a. The Rapid Assessment for Adolescent Preventive Services© (RAAPS), as described below, will be used for in-office pre-visit screening.

b. The Web technologies will include (i) a Web page for more static content such as information about practices and health-related commentary from practice clinicians and staff, (ii) a Facebook page for social interaction about health topics including topical content that will engage adolescents in conversations about general, not personal, health behaviors and encouraging youth to discuss these issues with their primary care practitioners at clinic visits, and (iii) a Twitter site that will allow youth to use mobile phones with text messaging to subscribe to Facebook posts.

(2) Increase adolescent visits to primary care and identification of health risks during visits.

(3) Promote healthier behavior in four domains: (1) Diet, (2) physical activity, (3) substance abuse (smoking, alcohol, and use of other recreational drugs), and (4) sexual health.

(4) Develop a manual of best practices for these components in primary care.

This study is being conducted by AHRQ through its contractor, State Network of Colorado Ambulatory Practices and Partners (SNOCAP-USA), a practice-based research network (PBRN) based at the University of Colorado Denver, pursuant to AHRQ's statutory authority to conduct and support research on healthcare and on systems for the delivery of such care, including activities with respect to the quality, effectiveness, efficiency, appropriateness and value of healthcare services and with respect to clinical practice, including primary care and practice-oriented research. 42 U.S.C. 299a(a)(1) and (4).

Method of Collection

This project will be conducted in four primary care practice sites that have a substantial number of adolescent patients. The following activities and data collections will be implemented:

(1) RAAPS questionnaire. Practices will use the 21-item RAAPS questionnaire for in-office pre-visit screening. RAAPS was developed by the University of Michigan Regional Alliance for Healthy Schools to elicit information about risky adolescent behaviors that should be addressed, but often are missed, in primary care. It is available in both paper and online forms; the latter will be used in this project. The primary purpose of the RAAPS questionnaire is to improve clinical recognition of risky behaviors so that personal counseling may be provided.

(2) Process measures for web technologies. For each of the web technologies used (the web page, Facebook page, and Twitter site), data on the number of unique visitors, the frequency of their visits, and their activities (e.g. whether they create a new post or “like” postings) will be obtained by the research team. These data will not include personally identifiable information (e.g. the user's username, birth date, IP address, etc.). OMB clearance is not required for this data collection.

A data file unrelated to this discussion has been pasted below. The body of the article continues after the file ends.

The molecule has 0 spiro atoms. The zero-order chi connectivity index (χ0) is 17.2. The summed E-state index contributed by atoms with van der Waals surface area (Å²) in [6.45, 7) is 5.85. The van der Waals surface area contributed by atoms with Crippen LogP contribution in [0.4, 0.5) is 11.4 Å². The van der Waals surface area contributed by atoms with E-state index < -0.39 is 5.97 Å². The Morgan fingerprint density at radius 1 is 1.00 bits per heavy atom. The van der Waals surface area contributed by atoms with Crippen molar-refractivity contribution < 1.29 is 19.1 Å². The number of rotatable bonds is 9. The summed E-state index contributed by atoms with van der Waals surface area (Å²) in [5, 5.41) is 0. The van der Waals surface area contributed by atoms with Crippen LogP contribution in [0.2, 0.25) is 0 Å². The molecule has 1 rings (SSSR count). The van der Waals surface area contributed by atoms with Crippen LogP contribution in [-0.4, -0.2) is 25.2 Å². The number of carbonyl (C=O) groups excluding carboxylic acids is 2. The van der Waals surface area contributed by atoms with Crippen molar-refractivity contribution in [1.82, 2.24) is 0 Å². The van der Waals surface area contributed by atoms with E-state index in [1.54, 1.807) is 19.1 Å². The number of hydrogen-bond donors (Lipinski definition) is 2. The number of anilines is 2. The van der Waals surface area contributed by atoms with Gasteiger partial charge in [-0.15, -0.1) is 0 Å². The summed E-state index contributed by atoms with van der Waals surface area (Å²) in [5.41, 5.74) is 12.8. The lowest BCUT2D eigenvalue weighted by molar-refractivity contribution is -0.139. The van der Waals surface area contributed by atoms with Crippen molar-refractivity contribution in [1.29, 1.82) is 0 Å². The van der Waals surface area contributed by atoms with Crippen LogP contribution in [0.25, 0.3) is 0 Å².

(3) Extraction of medical record data. Staff members at each practice will use their clinical information systems to extract medical record data for use by the research team. Data to be extracted Start Printed Page 16781consist of (a) Contact information for patients seen in the 18 months prior to the start date for implementation of RAAPS and the web technologies. This is the sample frame for the adolescent behavior and communication survey. These data will be used by the project staff to prepare the recruitment mailings. (b) Clinic notes for adolescents seen in the 12 months prior to implementation start date and for adolescents seen in the 12 months following the implementation start date. Clinic notes will be made accessible either by pulling paper charts or printing notes from electronic medical records. The notes will be reviewed and abstracted by the research team to assess whether the intervention had the intended effect of increasing adolescent visits to primary care and the identification of potential health risks during visits.

(4) Consent-assent form. This is used to obtain consent from the parent or guardian and assent from the adolescent to participate in the adolescent behavior and communication survey.

(5) Adolescent behavior and communication survey. A questionnaire (by mail, with an online option) will be administered twice to adolescent patients for whom consent-assent has been obtained: Once at baseline and again six months after the intervention. The purpose of this survey is to measure the adolescent's level of comfort with discussing their health with their clinician and their level of satisfaction with their medical care, and to see how this changes after the intervention.